“We built Put Me In The Story to create greater bonding through and with books, and to change how kids grow with books. Sesame Workshop’s mission of using the educational power of media to help children everywhere reach their highest potential is completely aligned with what we’re aiming to accomplish with Put Me In The Story,” says Dominique Raccah, CEO and publisher of Sourcebooks. “We are overjoyed to announce Sesame Workshop as our first publishing partner.”

The Put Me In The Story app on the iPad is available on the App Store for free. Elmo Loves You will be available in February as an in-app purchase for $4.99. Custom print book orders will be available at www.putmeinthestory.com, and are priced at $32.99. Recently added to the app and website are My Name Is Not Isabella and My Name Is Not Alexander, the New York Times bestselling picture books by Jennifer Fosberry.

About Sesame Workshop

Sesame Workshop is the nonprofit educational organization that revolutionized children’s television programming with the landmark Sesame Street. The Workshop produces local Sesame Street programs, seen in over 150 countries, and other acclaimed shows including The Electric Company, to help bridge the literacy gap. Beyond television, the Workshop produces content for multiple media platforms on a wide range of issues including literacy, health and military deployment. Initiatives meet specific needs to help young children and families develop critical skills, acquire healthy habits and build emotional strength to prepare them for lifelong learning. Learn more at www.sesameworkshop.org.

About Sourcebooks

Sourcebooks is creating the next evolution of a book publishing company. We are committed to innovative publishing, to exploring every platform and creating breakthrough models. We truly believe that books have the power to touch people and change lives. Sourcebooks is home to more than 90 enthusiastic book-loving employees who are dedicated to finding new ways to connect with authors, readers, and ideas. We publish over 300 new titles each year, and are honored to have 30 New York Times bestsellers. Sourcebooks is proud to be one of the largest woman-owned book publishers in the country. Visit www.sourcebooks.com for more information, and check out the Sourcebooks blog.


Sourcebooks – Heather Moore, Senior Publicity Manager
This e-mail address is being protected from spambots. You need JavaScript enabled to view it

Sesame Workshop – Jodi Lefkowitz, Manager, Corporate Communications
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Monday, October 01, 2012

“User interface.” It’s not usually where you start talking about Shakespeare.

But it’s where this story starts.

This is how we typically teach Shakespeare, whether in high school or in college.

The current experience reading Shakespeare

The current experience of learning and reading Shakespeare

If you ask students about this experience, they use words like “difficult“ and “boring.” And if you watch them actually trying to learn that way, you recognize the problem. The way the book is set up actually interrupts their “flow”—it gets in the way of their immersion.

Just think about what happens as soon as you don’t understand a word you read and you’ll see what I mean. Every time you look up a word, you’re interrupting the "reading the play/immersion" part of the process and are starting a different process. “Now what line was that?” you’ll think, “And where am I? What did that mean again?”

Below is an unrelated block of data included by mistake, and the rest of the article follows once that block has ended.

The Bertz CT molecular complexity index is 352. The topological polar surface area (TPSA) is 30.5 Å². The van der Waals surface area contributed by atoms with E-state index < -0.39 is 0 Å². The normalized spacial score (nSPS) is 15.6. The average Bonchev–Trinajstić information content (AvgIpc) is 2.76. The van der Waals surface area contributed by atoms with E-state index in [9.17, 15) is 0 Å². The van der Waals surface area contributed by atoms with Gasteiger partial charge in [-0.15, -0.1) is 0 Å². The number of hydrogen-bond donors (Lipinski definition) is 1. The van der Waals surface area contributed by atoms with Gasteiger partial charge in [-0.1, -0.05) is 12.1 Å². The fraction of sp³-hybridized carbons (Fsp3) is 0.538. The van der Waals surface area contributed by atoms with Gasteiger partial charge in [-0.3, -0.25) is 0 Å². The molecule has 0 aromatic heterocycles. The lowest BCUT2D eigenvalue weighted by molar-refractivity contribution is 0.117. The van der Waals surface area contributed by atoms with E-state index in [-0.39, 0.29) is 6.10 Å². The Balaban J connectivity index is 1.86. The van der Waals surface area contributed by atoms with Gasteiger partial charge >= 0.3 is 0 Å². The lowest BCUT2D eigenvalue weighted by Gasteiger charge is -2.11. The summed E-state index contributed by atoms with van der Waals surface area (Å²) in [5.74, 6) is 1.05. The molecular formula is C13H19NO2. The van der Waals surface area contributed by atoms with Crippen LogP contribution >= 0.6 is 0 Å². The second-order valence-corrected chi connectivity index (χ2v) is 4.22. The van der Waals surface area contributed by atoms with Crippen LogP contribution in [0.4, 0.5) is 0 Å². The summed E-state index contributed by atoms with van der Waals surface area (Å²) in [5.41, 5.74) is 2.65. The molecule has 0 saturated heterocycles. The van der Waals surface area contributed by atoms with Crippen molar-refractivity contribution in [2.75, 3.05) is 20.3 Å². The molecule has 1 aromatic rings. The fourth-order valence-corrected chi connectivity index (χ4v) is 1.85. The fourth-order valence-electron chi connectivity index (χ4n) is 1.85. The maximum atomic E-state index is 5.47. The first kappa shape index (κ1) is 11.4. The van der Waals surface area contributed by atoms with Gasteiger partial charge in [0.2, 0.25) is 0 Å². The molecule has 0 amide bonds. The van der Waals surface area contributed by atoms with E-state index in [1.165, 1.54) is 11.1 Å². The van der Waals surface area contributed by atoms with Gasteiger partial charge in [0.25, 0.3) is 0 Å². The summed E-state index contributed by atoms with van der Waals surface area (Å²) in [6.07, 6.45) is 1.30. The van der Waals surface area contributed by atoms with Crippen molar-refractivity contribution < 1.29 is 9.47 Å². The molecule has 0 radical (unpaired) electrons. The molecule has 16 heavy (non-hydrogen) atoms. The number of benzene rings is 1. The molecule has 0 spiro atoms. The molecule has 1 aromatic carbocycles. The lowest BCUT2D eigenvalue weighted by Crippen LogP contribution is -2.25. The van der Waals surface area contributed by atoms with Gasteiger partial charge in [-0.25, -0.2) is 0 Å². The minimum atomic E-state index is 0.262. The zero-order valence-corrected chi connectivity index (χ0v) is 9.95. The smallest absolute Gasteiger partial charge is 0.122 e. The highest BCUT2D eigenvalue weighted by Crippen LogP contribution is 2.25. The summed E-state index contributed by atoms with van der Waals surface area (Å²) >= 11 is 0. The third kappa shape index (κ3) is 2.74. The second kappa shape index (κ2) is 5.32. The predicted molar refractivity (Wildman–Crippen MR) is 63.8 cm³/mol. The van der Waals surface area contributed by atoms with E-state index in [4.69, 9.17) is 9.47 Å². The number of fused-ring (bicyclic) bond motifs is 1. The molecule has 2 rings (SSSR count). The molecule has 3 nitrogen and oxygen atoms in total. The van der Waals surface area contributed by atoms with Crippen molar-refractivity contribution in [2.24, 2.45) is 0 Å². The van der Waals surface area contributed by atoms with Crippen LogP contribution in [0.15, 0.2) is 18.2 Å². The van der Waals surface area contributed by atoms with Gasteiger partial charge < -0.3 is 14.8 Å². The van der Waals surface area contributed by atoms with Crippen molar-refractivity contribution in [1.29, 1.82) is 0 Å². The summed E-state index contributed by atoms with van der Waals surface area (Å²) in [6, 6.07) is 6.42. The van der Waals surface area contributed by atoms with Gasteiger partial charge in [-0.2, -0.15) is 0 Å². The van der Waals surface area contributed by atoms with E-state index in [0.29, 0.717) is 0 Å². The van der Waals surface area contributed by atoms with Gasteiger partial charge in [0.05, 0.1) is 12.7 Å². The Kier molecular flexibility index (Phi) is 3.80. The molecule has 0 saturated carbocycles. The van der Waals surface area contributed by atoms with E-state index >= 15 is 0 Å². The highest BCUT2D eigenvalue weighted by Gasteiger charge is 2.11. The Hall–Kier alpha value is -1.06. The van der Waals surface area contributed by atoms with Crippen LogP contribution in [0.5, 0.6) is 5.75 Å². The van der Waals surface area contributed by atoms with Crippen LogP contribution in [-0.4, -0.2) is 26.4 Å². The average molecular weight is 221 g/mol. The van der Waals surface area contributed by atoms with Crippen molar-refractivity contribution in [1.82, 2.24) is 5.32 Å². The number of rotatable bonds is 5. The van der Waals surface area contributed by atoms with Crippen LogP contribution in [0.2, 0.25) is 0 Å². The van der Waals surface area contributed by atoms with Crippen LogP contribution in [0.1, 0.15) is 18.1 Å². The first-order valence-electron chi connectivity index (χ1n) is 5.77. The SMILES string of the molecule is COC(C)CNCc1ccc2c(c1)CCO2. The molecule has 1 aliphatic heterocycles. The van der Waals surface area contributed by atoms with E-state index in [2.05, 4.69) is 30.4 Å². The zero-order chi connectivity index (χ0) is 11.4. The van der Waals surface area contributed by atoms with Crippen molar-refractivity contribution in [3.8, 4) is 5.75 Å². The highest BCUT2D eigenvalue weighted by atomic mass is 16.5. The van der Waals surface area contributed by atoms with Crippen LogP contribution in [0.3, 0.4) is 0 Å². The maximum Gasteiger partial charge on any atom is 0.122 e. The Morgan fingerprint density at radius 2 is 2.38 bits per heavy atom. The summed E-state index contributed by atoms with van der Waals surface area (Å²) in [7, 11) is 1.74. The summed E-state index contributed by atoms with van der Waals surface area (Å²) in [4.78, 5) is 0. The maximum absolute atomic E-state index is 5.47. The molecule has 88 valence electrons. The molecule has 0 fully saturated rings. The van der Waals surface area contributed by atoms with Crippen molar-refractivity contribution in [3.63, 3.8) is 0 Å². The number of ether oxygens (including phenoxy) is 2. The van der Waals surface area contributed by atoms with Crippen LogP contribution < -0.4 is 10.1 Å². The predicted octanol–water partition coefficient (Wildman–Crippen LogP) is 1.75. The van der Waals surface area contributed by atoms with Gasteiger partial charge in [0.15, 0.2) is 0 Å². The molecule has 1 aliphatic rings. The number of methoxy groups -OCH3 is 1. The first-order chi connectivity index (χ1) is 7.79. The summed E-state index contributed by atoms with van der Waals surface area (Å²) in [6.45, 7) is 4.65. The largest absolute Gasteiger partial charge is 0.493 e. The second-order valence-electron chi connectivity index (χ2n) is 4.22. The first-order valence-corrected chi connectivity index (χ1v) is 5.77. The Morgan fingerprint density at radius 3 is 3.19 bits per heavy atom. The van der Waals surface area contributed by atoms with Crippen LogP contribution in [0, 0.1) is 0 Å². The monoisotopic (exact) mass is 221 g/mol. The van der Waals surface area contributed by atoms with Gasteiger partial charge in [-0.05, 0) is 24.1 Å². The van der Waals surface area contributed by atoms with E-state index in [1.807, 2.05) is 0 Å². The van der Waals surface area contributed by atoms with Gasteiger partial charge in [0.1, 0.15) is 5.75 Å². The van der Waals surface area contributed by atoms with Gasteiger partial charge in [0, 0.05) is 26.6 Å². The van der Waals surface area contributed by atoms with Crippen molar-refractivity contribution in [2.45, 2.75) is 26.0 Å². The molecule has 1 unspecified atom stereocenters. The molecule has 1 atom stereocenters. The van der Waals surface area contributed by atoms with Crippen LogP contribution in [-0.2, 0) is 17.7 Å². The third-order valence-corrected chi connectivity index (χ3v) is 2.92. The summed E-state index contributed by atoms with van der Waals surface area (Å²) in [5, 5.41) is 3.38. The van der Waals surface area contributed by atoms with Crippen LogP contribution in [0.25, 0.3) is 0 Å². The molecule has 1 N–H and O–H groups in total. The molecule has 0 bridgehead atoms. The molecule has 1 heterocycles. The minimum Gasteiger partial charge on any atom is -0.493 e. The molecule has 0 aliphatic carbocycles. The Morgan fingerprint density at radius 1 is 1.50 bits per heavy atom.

Educators will tell you this experience is a major hurdle. One high school English teacher said to us that “it takes about 3 weeks to get kids into Shakespeare.” By the way, stage performers say the same thing — it takes time for audiences to get comfortable with the language and at some point (usually 15-20 minutes into the show) the audience “clicks over.”

So with all these inherent challenges, we asked can we use technology to make reading Shakespeare easier?

We’ve been working with students, teachers and readers on this very question and today we’re launching Shakesperience: A hands-on experience with Shakespeare—an experience that was built to help you more quickly get into and stay in the play, because it was built from the user’s point of view.

Shakesperience: A hands-on experience with Shakespeare

A quick word about the process of answering that question. We’ve been building these interactive editions for a while, and the process has been incredibly iterative. We put the books into people’s hands, watched what they did (and didn’t do). We asked questions, rebuilt and tweaked some more, and then we tried it all over again.

What we can tell you from working with all these users is that the Shakesperience supports all different kinds of learning:

  • Visual—Images from great performances set the stage
  • Auditory—Embedded audio from multiple actors show you the powerful spectrum of interpretation
  • Kinesthetic—You’re literally interacting with the content

Fundamentally we’re working on the problem of immersion. How do we get you to connect with the text more, and more easily? That’s a question that’s really at the heart of learning. And that focus on attention, flow, and engagement drove the interface and most of the decisions we made about what content to use and how to organize that content.

This is obviously only the beginning for us, but it’s a thrilling start. Just watching people use The Shakesperience has been a real joy. We hope it can transform and energize how students learn, and think it can change the way you read Shakespeare.

I’d love to hear what you think.



To learn more about Shakesperience visit: www.sourcebooks.com/shakespeare

Shakesperience is now available in the iBookstore: http://itunes.com/shakesperience